2016 marks the celebration of two important milestones: the 50th anniversary of World Literacy Day and the implementation of a new United Nations agenda, the 2030 Sustainable Development Goals (SDGs). These targets converge on many issues, but one important one is often overlooked, namely, literacy. Broadly defined, literacy is the ability to read and write, and ultimately comprehend information. While these skills are important by themselves, they can be impactful on essential aspects of daily life, particularly health and wellness, and they can affect morbidity and mortality rates. Since the right to health has been declared by the UN since 1948 Declaration of Human Rights, this suggests that these issues are intertwined in such a way that when one improves, the other will consequently improve.
Literacy is a tool used to educate and empower individuals around the world. It is part of Sustainable Development Goal #4, which seeks to “ensure inclusive quality education and promote literacy as an instrument to empower individuals, communities and societies.” But literacy means far more than a person’s ability to read and write: it has a direct connection to a person’s quality of life and mortality. Studies have shown that limited literacy acts as an indicator of poor health. It leads to life-threatening errors when taking medication, poorer understanding of diseases and their root causes, as well limited access to preventative care measures. Barriers to literacy also limit people’s ability to address chronic conditions and various other health-related issues. These studies have shown that when a person’s literacy is poor, they face difficulties that others do not, including communicating with healthcare professionals about their health.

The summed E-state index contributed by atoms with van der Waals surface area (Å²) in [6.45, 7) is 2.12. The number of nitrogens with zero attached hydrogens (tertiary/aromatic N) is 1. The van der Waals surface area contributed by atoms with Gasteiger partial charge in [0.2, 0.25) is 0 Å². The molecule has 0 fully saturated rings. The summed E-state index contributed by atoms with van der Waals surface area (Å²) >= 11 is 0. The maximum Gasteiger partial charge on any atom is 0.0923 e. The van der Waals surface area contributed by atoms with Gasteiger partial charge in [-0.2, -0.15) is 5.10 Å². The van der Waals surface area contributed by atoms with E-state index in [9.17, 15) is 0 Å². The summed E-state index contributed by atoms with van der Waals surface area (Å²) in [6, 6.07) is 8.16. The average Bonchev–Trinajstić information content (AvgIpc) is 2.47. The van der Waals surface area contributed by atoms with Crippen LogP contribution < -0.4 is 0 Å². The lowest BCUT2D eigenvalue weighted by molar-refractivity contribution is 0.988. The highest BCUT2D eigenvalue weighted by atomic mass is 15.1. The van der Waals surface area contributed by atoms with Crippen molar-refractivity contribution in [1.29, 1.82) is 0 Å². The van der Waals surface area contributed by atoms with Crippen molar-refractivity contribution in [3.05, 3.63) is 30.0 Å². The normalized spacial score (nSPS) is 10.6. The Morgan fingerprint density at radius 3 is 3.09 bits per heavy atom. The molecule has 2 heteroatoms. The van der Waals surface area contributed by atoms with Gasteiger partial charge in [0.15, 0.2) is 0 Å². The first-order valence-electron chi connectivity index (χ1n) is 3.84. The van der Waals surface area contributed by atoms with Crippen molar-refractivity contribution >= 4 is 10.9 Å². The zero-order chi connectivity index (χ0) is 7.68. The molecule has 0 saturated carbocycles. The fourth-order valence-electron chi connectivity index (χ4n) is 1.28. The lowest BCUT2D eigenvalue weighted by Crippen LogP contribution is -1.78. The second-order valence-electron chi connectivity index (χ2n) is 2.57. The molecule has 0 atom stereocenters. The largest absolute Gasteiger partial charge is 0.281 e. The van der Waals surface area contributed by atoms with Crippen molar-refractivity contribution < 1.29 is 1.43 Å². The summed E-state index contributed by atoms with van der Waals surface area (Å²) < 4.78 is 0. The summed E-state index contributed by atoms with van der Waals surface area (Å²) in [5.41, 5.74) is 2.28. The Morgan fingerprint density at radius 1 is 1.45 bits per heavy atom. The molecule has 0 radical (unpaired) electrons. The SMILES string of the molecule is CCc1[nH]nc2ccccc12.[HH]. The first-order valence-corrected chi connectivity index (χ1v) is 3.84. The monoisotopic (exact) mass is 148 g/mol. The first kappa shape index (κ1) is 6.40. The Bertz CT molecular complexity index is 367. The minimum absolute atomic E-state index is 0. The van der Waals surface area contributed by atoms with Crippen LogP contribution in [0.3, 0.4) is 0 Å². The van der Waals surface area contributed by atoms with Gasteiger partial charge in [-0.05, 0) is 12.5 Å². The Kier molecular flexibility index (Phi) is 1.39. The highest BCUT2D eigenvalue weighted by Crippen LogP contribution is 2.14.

Imagine, for example, a scenario where a person has a condition that is not easily diagnosable through basic examination. If the patient lacks the cognitive ability to either describe his or her symptoms, or is incapable of comprehending the instructions given by the medical professional, they will suffer accordingly.
According to the 2015 figures articulated by the United Nations Educational, Scientific and Cultural Organization (UNESCO), 757 million adults presently lack literacy skills. This means that a significant portion of the world’s population has an increased mortality rate and a higher risk for health problems. The World Health Organization (WHO) has concluded that the majority of deaths are the result of chronic conditions. This includes physical ailments like diabetes and hypertension, but also various mental illnesses such as Alzheimer’s disease. Here is where the two issues converge, creating an opportunity to improvements in both health and literacy.